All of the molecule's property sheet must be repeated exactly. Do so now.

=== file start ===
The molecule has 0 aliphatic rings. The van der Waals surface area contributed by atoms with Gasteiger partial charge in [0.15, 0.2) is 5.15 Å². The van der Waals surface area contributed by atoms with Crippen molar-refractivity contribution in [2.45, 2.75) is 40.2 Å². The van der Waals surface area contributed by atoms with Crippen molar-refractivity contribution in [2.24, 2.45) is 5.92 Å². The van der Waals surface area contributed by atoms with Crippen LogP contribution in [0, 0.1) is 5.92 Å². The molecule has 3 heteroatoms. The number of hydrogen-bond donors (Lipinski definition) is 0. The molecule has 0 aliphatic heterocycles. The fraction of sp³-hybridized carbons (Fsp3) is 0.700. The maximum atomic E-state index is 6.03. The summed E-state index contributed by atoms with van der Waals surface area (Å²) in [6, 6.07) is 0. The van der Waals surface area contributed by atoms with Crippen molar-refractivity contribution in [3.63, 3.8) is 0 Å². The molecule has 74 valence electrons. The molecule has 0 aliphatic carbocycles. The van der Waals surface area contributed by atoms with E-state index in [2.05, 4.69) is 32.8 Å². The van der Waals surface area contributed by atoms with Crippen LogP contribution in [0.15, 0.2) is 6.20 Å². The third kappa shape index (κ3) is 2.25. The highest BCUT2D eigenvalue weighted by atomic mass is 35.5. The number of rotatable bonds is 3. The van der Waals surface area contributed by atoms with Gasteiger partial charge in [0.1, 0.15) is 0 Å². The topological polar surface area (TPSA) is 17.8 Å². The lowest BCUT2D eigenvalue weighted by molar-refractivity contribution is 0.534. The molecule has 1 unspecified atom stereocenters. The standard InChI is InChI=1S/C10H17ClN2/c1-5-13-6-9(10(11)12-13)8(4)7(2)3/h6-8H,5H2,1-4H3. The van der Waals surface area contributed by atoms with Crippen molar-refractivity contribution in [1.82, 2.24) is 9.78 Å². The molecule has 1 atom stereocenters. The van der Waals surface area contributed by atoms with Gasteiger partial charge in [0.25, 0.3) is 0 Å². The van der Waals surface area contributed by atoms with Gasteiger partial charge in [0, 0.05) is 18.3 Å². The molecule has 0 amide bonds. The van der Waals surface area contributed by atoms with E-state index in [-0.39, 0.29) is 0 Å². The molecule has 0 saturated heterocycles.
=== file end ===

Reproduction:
The molecule has 0 aliphatic rings. The van der Waals surface area contributed by atoms with Gasteiger partial charge in [0.15, 0.2) is 5.15 Å². The van der Waals surface area contributed by atoms with Crippen molar-refractivity contribution in [2.45, 2.75) is 40.2 Å². The van der Waals surface area contributed by atoms with Crippen molar-refractivity contribution in [2.24, 2.45) is 5.92 Å². The van der Waals surface area contributed by atoms with Crippen LogP contribution in [0, 0.1) is 5.92 Å². The molecule has 3 heteroatoms. The number of hydrogen-bond donors (Lipinski definition) is 0. The molecule has 0 aliphatic heterocycles. The fraction of sp³-hybridized carbons (Fsp3) is 0.700. The maximum atomic E-state index is 6.03. The summed E-state index contributed by atoms with van der Waals surface area (Å²) in [6, 6.07) is 0. The van der Waals surface area contributed by atoms with Crippen molar-refractivity contribution in [3.63, 3.8) is 0 Å². The molecule has 74 valence electrons. The molecule has 0 aliphatic carbocycles. The van der Waals surface area contributed by atoms with E-state index in [2.05, 4.69) is 32.8 Å². The van der Waals surface area contributed by atoms with Crippen LogP contribution in [0.15, 0.2) is 6.20 Å². The third kappa shape index (κ3) is 2.25. The highest BCUT2D eigenvalue weighted by atomic mass is 35.5. The number of rotatable bonds is 3. The van der Waals surface area contributed by atoms with Gasteiger partial charge in [0.1, 0.15) is 0 Å². The topological polar surface area (TPSA) is 17.8 Å². The lowest BCUT2D eigenvalue weighted by molar-refractivity contribution is 0.534. The molecule has 1 unspecified atom stereocenters. The standard InChI is InChI=1S/C10H17ClN2/c1-5-13-6-9(10(11)12-13)8(4)7(2)3/h6-8H,5H2,1-4H3. The van der Waals surface area contributed by atoms with Crippen molar-refractivity contribution in [1.82, 2.24) is 9.78 Å². The molecule has 1 atom stereocenters. The van der Waals surface area contributed by atoms with Gasteiger partial charge in [0.25, 0.3) is 0 Å². The van der Waals surface area contributed by atoms with Gasteiger partial charge in [0, 0.05) is 18.3 Å². The molecule has 0 amide bonds. The van der Waals surface area contributed by atoms with E-state index in [-0.39, 0.29) is 0 Å². The molecule has 0 saturated heterocycles.